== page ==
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This essay originally appeared on TomDispatch.

3. Did Pat Tillman Die for Our Sins?

About the Author

Robert Lipsyte
Robert Lipsyte, a former sports and city columnist for the New York Times, is Jock Culture correspondent for...

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Joe Hill, Joe Pa, Tebow and Wee Brains.

Jock Culture is a distortion of sports.

"Pro football keeps telling them you can't be second-rate, you have to be winners. No matter who you victimize, no matter how hard you work or who you sacrifice, it's all worth it to be No. 1." - Dave Meggyesy.

Go Google who has been canonized into the Hall of Fame, and you will see that there have been worthy latter-day saints since Lombardi and Namath. The commissioner who followed Rozelle, Paul Tagliabue, expanded the church and filled its coffers. Pro football is considered the national pastime now and its closest rival, NASCAR, proudly proclaims it is using the NFL as its marketing model. Rituals like Monday Night Football have bloomed and faded like guitar masses. More minorities have joined the game and the black quarterback is now commonplace. For the first time, a black head coach will appear in this Super Bowl. In fact, for the first time a black head coach will win a Super Bowl, since both head coaches are black.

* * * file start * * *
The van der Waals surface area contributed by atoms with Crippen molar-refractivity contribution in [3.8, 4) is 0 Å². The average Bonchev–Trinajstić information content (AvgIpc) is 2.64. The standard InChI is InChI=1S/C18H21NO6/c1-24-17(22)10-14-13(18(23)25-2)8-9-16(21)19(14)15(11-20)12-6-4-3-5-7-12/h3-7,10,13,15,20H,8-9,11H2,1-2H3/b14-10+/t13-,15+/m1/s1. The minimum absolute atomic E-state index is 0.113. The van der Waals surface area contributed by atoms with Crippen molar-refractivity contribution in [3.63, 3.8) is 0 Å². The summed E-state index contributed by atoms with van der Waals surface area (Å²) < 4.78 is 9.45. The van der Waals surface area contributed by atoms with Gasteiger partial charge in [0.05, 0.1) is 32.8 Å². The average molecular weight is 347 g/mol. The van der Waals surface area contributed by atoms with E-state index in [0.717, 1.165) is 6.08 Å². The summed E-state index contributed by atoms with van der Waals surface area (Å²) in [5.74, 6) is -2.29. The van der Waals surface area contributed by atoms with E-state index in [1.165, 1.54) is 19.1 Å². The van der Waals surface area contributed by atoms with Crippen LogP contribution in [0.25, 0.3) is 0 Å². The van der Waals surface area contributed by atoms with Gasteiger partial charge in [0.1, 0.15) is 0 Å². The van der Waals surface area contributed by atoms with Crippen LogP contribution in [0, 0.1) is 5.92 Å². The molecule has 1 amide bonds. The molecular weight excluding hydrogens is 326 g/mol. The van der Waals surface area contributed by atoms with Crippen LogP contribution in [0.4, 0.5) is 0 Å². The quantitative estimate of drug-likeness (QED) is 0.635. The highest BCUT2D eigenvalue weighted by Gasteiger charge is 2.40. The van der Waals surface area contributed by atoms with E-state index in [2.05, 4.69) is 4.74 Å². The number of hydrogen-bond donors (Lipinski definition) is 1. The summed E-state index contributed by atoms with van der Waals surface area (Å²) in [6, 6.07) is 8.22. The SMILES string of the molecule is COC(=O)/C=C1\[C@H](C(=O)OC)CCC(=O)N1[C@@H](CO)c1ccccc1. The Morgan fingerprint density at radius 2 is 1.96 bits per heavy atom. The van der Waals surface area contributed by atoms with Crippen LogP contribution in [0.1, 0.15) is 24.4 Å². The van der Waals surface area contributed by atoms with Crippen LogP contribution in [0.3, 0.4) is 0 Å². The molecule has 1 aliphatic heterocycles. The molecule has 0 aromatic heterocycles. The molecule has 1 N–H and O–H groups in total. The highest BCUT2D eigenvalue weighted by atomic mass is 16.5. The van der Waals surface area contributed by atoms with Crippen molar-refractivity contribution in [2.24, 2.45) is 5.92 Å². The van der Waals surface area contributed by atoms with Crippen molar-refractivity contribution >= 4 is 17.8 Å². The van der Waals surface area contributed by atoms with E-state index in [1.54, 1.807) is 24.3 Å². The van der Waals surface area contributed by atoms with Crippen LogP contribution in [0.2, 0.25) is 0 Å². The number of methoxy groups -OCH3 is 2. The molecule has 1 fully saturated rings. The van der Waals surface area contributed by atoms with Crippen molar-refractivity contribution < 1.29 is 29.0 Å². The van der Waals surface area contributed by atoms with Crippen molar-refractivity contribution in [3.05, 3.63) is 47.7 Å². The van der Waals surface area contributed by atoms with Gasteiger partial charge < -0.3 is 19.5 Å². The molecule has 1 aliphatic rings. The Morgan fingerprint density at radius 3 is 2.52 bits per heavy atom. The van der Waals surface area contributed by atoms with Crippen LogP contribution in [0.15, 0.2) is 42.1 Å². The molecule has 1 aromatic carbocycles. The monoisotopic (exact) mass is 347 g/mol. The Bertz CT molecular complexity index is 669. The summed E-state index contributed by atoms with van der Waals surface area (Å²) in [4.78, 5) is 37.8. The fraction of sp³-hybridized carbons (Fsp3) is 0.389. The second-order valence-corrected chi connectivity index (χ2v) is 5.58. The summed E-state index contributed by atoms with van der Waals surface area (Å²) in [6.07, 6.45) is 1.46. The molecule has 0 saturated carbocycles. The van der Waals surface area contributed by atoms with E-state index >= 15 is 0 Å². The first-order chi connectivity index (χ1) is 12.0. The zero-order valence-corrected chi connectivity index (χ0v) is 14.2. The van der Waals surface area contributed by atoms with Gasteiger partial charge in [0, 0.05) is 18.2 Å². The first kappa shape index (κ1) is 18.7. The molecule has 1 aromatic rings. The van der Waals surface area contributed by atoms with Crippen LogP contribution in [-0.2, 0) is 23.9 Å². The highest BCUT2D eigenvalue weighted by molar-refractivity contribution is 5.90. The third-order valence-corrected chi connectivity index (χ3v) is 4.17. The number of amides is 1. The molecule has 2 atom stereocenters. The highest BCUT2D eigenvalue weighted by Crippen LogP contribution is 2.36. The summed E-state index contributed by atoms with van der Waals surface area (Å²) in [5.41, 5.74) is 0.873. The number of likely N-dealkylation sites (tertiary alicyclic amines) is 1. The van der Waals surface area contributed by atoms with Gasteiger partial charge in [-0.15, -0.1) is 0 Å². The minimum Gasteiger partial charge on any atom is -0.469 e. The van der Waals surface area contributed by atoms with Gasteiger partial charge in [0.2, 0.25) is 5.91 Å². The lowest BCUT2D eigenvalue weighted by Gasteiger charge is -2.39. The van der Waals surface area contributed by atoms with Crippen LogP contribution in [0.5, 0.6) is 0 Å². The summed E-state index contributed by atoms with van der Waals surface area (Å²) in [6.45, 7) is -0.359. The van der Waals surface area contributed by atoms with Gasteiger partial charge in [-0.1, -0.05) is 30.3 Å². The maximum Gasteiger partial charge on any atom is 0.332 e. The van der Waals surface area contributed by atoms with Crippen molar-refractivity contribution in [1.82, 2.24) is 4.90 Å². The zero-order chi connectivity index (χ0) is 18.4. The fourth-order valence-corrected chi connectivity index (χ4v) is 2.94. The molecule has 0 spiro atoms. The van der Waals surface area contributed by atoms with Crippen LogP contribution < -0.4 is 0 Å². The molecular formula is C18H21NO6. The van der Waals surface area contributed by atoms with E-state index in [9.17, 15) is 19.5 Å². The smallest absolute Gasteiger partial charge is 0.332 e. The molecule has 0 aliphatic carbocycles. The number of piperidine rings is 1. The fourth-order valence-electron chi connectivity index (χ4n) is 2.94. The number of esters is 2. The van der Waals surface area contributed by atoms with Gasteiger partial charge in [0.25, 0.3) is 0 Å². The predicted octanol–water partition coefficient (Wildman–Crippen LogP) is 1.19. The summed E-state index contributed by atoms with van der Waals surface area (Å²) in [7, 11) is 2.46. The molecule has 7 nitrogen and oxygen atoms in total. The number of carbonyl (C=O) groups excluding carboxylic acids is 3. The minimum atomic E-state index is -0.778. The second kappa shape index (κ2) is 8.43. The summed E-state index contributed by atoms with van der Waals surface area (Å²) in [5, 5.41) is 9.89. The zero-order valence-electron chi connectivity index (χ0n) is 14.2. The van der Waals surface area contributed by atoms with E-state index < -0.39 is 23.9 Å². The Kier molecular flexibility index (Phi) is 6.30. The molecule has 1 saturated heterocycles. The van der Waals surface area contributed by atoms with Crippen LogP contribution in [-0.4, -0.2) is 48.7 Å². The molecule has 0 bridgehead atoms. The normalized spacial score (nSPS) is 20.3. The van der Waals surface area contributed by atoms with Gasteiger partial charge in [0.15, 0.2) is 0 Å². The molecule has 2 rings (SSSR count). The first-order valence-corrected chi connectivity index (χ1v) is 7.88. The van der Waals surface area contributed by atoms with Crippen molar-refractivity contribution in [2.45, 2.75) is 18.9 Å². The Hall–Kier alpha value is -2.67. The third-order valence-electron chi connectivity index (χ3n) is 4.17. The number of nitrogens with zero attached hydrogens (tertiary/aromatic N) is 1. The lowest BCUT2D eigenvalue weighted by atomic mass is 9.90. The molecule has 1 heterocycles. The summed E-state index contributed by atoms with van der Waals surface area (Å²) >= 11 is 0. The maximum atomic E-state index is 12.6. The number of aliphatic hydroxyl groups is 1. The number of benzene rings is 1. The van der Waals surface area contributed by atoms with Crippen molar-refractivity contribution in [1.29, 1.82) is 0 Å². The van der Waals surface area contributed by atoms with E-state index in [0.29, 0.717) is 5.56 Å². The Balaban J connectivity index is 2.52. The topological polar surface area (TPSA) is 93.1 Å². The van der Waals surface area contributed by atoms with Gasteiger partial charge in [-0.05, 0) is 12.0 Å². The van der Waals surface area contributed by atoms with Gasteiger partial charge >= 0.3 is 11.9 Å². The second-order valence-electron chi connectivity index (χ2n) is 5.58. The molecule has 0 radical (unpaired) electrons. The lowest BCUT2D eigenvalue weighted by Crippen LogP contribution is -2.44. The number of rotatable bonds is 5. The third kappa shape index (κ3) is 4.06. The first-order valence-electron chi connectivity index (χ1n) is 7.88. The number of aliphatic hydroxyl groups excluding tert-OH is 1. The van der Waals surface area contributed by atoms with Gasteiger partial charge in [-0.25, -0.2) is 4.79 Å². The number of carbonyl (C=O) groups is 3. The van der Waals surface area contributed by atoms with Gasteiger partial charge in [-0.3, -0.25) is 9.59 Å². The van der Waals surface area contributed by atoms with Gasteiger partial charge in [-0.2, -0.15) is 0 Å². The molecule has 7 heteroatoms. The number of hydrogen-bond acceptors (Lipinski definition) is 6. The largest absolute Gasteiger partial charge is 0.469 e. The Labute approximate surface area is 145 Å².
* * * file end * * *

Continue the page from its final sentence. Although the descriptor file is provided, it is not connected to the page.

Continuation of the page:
There have been faux rebels along the way, more adversaries or Devil's advocates than apostates. Think liberation-theology priests. The Cleveland Browns great running back Jim Brown quit the game at his peak in 1966 to become an actor and then a powerful and positive force among Los Angeles gangs, which are merely another kind of exclusive brotherhood. The St. Louis Cardinals' linebacker Dave Meggyesy has been a continuing progressive voice since the 1970s and recently retired after many years as a players' union official. The running back Dave Kopay, who came out after he quit in 1972, remains a strong voice for gay athletes. He recalls that Lombardi, for whom he played in Washington, made it clear he would allow no gay-bashing in his locker room. Now that's a saint. Of course, America's most famous murder defendant, O.J. Simpson, was also one of the game's premier running backs. I liked him. (That's another story up the road.)